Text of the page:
He stumbles, and the youkai is by his side in mere seconds, nails digging too-deep into his forearms as he steadies him. Makoto blinks down at where he's held, then up to the youkai's face. His lips are pressed into a firm line, and tension sets a certain stiffness to his shoulders. His eyes — icy blue, more snake than human — lift to meet Makoto’s own. Makoto shrinks, just a little.
Not for the first time, he asks: “Why are you doing this?”
The youkai’s grip does not ease. If anything, his nails dig even deeper, drawing something between a sigh and a whine from Makoto’s lips. There are sure to be angry little crescents left in its wake. “Because,” the youkai says, slowly, as if talking to a child much younger than Makoto is, “I want Yuu-kun to survive. Which I’ve already said, so I don't know why you keep on asking.”
Because that doesn’t explain anything, Makoto thinks. Many people have wandered too far into these woods. Many people talk of the creatures that lurk within the forest’s perimeter. Makoto has heard plenty of stories about them — oni that strike and drink the blood of vulnerable victims, fox spirits that lead helpless explorers further and further from their homes — but no story ever led Makoto to believe that he could be saved by one.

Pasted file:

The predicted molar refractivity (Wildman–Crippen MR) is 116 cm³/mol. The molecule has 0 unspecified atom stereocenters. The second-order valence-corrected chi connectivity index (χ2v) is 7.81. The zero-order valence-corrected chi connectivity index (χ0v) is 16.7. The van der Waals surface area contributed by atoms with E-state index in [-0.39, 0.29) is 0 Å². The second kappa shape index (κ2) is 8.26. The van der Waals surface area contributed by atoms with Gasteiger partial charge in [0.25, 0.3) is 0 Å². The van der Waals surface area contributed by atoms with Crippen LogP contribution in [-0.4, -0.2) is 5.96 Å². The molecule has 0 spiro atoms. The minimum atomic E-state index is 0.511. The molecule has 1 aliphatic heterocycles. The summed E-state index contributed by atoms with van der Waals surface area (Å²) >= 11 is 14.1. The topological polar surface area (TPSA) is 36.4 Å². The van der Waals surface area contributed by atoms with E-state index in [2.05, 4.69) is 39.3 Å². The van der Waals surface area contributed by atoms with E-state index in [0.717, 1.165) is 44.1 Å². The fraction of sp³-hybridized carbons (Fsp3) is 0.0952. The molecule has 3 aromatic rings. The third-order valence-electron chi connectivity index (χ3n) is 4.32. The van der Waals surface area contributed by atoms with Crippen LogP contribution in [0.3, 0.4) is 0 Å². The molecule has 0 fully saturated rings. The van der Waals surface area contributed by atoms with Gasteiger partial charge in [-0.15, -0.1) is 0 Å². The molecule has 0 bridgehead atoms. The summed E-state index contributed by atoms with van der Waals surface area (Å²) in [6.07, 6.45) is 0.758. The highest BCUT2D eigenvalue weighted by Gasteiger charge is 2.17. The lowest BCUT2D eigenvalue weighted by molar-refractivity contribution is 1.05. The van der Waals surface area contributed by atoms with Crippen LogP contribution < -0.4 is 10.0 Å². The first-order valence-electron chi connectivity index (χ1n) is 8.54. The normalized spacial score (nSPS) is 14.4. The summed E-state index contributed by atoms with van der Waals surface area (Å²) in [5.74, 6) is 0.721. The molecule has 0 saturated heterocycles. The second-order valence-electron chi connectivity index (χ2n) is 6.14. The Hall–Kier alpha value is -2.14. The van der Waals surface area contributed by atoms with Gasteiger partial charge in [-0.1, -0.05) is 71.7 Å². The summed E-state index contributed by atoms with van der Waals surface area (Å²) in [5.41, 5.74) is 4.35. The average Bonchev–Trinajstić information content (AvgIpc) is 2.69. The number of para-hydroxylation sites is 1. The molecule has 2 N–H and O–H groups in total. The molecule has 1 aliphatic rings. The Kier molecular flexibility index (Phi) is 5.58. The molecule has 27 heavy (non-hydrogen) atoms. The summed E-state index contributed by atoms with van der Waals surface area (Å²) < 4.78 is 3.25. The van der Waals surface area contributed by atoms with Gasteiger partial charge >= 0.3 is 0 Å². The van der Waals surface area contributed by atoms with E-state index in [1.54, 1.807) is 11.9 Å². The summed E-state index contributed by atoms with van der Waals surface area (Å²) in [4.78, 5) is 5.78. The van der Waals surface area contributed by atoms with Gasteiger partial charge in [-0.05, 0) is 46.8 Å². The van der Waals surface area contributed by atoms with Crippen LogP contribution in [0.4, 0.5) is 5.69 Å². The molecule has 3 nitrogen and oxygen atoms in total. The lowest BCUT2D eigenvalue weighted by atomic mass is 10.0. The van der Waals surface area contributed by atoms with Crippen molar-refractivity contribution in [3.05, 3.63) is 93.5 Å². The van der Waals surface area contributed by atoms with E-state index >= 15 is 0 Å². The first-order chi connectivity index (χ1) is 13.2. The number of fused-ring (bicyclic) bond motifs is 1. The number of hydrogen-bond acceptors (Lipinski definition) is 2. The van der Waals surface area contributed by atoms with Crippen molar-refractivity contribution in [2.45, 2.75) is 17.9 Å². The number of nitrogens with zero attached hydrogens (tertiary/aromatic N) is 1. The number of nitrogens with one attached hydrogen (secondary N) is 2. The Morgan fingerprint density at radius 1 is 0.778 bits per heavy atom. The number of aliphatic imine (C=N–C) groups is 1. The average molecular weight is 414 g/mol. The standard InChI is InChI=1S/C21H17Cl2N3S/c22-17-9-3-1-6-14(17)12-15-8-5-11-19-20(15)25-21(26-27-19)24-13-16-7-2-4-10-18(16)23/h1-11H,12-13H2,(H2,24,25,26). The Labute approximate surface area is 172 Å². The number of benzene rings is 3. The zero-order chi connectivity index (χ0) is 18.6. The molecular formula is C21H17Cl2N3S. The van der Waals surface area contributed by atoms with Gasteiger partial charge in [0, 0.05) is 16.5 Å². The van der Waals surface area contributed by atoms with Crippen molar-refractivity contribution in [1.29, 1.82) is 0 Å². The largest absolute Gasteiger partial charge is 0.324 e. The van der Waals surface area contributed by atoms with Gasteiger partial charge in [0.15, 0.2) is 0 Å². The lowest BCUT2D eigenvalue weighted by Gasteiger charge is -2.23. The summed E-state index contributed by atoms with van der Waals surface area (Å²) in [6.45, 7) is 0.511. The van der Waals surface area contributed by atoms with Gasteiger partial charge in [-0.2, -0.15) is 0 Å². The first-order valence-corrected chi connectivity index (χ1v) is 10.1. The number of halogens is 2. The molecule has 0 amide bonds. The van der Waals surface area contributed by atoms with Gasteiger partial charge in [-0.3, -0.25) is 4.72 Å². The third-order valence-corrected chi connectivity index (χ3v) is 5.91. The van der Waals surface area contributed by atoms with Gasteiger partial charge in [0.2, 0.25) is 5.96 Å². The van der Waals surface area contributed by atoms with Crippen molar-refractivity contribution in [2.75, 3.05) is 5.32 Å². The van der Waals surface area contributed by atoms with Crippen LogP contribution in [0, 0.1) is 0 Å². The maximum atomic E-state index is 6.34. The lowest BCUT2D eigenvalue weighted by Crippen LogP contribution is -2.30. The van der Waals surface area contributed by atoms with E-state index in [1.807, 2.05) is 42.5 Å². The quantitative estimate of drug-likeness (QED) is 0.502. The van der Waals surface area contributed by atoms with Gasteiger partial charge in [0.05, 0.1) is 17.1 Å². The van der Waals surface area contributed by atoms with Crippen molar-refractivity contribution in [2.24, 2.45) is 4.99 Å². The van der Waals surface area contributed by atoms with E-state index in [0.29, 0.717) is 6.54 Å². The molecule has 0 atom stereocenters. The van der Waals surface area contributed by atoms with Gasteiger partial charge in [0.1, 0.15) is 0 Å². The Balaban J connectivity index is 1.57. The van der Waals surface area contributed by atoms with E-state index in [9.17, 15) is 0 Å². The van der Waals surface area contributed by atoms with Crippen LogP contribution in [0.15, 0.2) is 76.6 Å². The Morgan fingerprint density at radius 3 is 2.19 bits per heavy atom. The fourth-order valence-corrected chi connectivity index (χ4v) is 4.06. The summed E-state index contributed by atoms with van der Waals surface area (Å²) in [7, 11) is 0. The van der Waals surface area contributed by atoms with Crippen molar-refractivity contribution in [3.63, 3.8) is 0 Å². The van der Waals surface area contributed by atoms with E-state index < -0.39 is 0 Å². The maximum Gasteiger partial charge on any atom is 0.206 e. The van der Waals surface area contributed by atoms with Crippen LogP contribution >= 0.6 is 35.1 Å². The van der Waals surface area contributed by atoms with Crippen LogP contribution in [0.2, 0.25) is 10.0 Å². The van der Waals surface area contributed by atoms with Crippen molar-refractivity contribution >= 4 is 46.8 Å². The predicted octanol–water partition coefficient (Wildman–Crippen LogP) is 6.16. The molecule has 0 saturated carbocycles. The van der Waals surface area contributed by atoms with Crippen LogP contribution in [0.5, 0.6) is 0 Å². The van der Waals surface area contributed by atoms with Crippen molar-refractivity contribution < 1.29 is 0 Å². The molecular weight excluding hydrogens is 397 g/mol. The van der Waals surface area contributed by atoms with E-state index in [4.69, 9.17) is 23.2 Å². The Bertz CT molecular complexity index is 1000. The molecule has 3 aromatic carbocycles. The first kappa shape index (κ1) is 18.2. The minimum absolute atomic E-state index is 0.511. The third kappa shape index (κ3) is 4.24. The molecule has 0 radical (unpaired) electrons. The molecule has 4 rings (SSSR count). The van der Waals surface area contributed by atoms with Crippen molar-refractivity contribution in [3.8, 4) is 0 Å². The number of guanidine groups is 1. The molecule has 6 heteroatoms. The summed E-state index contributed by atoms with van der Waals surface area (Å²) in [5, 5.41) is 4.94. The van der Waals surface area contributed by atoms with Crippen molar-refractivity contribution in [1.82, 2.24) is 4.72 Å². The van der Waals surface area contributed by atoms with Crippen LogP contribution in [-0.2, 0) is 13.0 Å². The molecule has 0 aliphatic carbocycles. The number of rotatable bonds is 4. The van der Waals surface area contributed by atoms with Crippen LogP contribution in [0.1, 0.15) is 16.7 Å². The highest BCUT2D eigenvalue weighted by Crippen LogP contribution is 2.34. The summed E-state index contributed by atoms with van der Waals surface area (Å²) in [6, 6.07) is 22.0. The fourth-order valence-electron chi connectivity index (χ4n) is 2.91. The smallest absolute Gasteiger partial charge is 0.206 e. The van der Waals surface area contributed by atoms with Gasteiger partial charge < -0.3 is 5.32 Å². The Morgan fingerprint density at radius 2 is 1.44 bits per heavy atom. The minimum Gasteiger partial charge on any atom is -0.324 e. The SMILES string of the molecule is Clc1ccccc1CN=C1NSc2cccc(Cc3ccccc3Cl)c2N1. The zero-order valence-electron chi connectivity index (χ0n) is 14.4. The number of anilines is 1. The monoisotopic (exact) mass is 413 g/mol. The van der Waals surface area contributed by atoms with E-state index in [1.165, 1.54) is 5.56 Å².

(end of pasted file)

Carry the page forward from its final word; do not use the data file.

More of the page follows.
Assuming this one does plan to save him. The more the youkai holds and talks to Makoto like this, the more Makoto starts to suspect that he plans to lock him away somewhere and keep him as some pretty human pet.
Makoto swallows around the lump in his throat and tries again. “Because,” he says, only for his voice to crack and fade when the youkai’s hands finally slide away from Makoto’s forearms to take Makoto's instead.
“No more of that, Yuu~kun,” the youkai chides. His hands are startlingly and more apparently cold when against Makoto’s own, but his smile is a touch warmer. “You really ought to just be grateful that your onii-chan found you, hmm?”
And with that, he turns, still keeping one of Makoto’s hands in his as he continues to lead him through the woods.